DC’s The Source blog shows us Frank Quitely’s cover to Batman & Robin #6, which features Batman’s “most dangerous, psychopathic, murderous foe,” The Flamingo, according to editor Michael Marts.
Now all the motorcycle-riding killer needs is a string of one-word named “apprentices” of the female persuasion …
First off, a big thank you to Robot 6 reader Mark Spitz, who shared this with us over email. Mark recently purchased some original Frank Quitely art from Graphic Collectibles, and it included a bonus of sorts.
“I was lucky enough to purchase a couple of Frank Quitely pages from Batman and Robin #1, including #22 (the “do not miss” page),” Spitz wrote. “I was pleasantly surprised to find out that there were actually two versions of the Red Hood panel and both were included in my purchase. The original shows the Red Hood in a different costume with different guns.”
Here are all three versions, starting with the original version and ending with a scan from the published issue:
Again, thanks to Mark for sharing this cool purchase!
So there I was in the spring of 1988, a college freshman buying snacks at the local convenience store, when I saw Amazing Spider-Man #300 sitting on the magazine shelf. I knew artist Todd McFarlane had helped make the book pretty popular, and I had fond memories of writer David Michelinie from his earlier work on Iron Man and Avengers. Accordingly, I stuck with ASM through the end of McFarlane’s run (in #325), and never gave much thought to Spidey’s two other regular titles. Spectacular Spider-Man and Web Of Spider-Man might have been great reads, but for whatever reason, I just wanted the “headliners,” Michelinie and McFarlane.
I suspect the same is true these days with the Batman line. Yesterday’s releases of Detective Comics #854 and Gotham City Sirens #1 close out the first month of the Big Batman Relaunch. The Grant Morrison-written Batman And Robin (drawn initially by Frank Quitely) has drawn the most attention, with much of the rest going to Detective‘s Batwoman lead (written by Greg Rucka, drawn by JH Williams III). Each of these high-profile creative teams has been charged with producing new-reader-friendly stories, and thereby building an enduring foundation of loyal consumers.
DC Comics has released the cover art to Batman and Robin #4, the new series by Grant Morrison and Frank Quitely that took the world by storm this week with the release of its first issue. The cover shows the new (dynamic?) duo who appeared on a preview image at the end of the first issue. Since I’m always wrong when I start guessing who might be under the mask, I’ll leave that to you guys …
Batman and Robin #1
by Grant Morrison and Frank Quitely
DC Comics, 32 pages, $2.99.
See, this is how it should have been from the start.
Much was made when Grant Morrison took over the writing reins for Batman, though few ultimately found merit in the confusing and at times even dull slog through canon and character that the book turned into (though, of course, the series does still have its fans. I also understand there are people who collect milk bottles).
Batman and Robin chucks all the excess baggage that hampered Batman R.I.P. — the elbow in the ribs riffing on classic tales of yesteryear, the need to make an important statement about the character, Tony Daniel — fills up the gas tank to its flying Batmobile with rocket fuel and proceeds to floor that puppy out of the cave with nary a glance backward. The result is a streamlined, but no less surreal or smart, tale that’s one of the most satisfying superhero reads I’ve had so far this year. This is a really fun comic book.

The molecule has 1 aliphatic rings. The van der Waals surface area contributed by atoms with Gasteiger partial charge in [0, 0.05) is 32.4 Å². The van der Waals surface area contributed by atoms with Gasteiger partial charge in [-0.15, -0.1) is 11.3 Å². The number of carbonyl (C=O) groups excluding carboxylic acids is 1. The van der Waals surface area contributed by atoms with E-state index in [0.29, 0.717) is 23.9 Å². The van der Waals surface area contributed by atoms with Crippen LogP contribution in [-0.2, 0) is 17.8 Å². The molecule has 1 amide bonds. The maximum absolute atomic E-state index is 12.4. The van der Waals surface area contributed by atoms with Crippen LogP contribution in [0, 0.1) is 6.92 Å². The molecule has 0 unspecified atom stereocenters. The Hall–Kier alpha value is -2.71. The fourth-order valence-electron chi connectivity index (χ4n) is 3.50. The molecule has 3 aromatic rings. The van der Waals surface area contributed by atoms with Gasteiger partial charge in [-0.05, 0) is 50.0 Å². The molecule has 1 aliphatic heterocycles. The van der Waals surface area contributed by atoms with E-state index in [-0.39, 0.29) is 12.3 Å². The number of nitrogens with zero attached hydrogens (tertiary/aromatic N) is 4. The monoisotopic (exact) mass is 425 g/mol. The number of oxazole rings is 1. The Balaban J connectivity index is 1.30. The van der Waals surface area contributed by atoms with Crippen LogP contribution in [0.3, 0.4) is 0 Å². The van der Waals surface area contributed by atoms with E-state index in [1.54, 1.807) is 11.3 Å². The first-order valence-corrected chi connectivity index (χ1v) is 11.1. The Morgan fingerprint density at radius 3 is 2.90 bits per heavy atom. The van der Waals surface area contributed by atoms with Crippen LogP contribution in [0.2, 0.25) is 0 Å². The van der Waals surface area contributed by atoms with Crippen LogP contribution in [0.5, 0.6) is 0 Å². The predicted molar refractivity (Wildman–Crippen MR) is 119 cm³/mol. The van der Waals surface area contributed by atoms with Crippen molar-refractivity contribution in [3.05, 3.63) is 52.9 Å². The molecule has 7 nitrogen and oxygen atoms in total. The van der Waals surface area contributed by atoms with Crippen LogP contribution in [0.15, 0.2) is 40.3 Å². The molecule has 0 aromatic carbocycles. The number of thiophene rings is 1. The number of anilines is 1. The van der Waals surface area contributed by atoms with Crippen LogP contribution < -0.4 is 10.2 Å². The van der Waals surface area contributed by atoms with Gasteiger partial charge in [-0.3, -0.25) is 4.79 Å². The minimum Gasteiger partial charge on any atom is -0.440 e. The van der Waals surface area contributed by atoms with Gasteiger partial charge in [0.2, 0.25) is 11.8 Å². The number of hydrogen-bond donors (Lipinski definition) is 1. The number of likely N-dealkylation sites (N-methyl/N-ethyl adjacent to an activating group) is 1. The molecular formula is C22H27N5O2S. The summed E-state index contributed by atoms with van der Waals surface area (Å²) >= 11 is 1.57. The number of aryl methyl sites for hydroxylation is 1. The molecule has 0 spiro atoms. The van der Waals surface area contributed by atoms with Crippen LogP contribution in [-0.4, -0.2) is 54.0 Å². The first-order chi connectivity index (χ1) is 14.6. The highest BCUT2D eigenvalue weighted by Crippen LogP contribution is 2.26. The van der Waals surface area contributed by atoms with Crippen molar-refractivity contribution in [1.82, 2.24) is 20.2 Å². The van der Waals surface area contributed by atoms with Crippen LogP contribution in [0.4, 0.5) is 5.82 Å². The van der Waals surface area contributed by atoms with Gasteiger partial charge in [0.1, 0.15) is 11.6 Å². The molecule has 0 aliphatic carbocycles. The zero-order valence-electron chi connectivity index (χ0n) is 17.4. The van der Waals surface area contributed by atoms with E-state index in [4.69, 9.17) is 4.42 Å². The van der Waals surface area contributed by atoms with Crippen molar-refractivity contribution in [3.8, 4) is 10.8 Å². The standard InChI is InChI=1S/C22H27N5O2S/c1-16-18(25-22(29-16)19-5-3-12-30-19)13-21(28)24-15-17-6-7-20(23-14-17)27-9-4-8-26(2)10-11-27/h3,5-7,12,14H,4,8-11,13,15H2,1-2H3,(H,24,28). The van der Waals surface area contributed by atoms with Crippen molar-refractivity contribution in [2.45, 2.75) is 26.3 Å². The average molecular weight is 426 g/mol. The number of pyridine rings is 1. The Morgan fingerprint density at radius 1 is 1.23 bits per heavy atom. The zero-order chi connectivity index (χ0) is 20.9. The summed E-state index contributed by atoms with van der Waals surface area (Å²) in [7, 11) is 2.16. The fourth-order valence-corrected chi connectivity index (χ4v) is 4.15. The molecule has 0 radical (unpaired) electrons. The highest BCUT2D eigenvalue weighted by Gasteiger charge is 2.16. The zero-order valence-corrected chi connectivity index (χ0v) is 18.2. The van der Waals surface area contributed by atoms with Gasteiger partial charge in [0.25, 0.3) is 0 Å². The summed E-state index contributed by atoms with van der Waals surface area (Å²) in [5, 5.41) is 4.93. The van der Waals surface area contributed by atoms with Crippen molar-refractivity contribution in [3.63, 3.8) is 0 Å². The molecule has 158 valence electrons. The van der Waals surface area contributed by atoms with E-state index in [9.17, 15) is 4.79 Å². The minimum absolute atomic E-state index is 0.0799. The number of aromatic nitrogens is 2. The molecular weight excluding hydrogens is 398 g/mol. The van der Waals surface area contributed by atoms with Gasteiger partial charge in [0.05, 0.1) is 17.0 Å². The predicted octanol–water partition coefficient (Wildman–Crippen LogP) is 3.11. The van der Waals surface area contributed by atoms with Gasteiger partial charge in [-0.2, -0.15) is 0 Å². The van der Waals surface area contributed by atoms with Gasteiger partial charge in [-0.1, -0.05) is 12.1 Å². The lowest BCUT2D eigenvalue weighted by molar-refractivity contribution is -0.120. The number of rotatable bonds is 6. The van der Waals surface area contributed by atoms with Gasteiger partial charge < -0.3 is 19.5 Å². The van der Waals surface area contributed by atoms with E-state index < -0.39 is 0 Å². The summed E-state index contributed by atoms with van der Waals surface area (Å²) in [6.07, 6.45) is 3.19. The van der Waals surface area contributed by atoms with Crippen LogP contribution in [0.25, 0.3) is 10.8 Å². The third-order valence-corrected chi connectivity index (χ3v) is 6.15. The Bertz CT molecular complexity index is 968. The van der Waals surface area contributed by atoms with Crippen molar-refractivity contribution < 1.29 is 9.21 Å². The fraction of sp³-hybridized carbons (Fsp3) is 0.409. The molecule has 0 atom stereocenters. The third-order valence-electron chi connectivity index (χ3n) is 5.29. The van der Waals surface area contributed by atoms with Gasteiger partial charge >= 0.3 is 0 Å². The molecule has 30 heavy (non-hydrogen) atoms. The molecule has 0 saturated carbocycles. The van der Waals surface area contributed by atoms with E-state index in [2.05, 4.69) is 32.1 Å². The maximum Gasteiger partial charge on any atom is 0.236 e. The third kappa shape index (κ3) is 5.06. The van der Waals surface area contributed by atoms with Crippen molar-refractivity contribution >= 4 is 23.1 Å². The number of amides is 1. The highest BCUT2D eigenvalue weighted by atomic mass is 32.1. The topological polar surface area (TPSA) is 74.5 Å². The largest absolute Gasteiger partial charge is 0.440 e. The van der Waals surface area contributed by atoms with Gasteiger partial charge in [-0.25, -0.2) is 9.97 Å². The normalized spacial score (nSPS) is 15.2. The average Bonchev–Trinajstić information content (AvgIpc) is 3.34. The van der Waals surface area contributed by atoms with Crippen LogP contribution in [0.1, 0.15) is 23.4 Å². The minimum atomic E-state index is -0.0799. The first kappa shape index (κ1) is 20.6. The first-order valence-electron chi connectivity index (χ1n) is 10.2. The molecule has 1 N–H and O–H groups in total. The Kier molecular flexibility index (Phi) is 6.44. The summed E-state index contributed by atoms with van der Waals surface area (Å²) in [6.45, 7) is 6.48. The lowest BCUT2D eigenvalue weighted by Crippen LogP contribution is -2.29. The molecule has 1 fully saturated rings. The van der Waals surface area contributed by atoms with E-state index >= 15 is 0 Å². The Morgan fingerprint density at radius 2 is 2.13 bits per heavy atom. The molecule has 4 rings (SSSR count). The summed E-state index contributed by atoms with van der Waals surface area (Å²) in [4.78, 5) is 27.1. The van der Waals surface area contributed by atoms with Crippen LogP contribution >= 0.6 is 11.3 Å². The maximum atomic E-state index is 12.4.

Now, I haven’t been following Battle for the Cowl at all, so I have no idea what has or hasn’t been revealed up until this point and thus will probably unleash all manner of spoilers without meaning to. You’ve been warned.
The flowing river of marvelous previews that is the DC Comics Source blog runneth over today, with a sneak at Frank Quitely’s cover to Batman and Robin #3:
They have a couple of interior pages, too, so be sure to follow the link to check them out.
I know I’ve linked to a lot of Grant Morrison interviews lately, but I won’t apologize for it. I could read a Morrison Q&A every day and still never grow tired of the immensely quotable Scotsman.
Take this latest interview, with Wired’s Underwire blog, in which Morrison focuses again on Final Crisis and All-Star Superman:
We’ve deconstructed all our icons. We know politicians are lying assholes, we know soap stars are coke freaks, handsome actors are tranny weirdos and gorgeous supermodels are bulimic, neurotic wretches. We know our favorite comedians will turn out to be alcoholic perverts or suicidal depressives. Our reality shows have held up a scalding mirror to our yapping baboon faces and cheesy, obvious obsessions, our trashy, gossipy love of trivia and dirt.
We know we’ve fucked up the atmosphere and doomed the lovely polar bears and we can’t even summon up the energy to feel guilty anymore. Let the pedophiles have the kids. There’s nowhere left to turn and no one left to blame except, paradoxically, those slightly medieval guys without the industrial base. What’s left to believe in? The only truly moral, truly goodhearted man left is a made-up comic book character! The only secular role models for a progressive, responsible, scientific-rational Enlightenment culture are … Kal-El of Krypton, aka Superman and his multicolored descendants!
So we chose not to deconstruct the superhero but to take him at face value, as a fiction that was trying to tell us something wonderful about ourselves. Somewhere, in our darkest night, we made up the story of a man who will never let us down and that seemed worth investigating.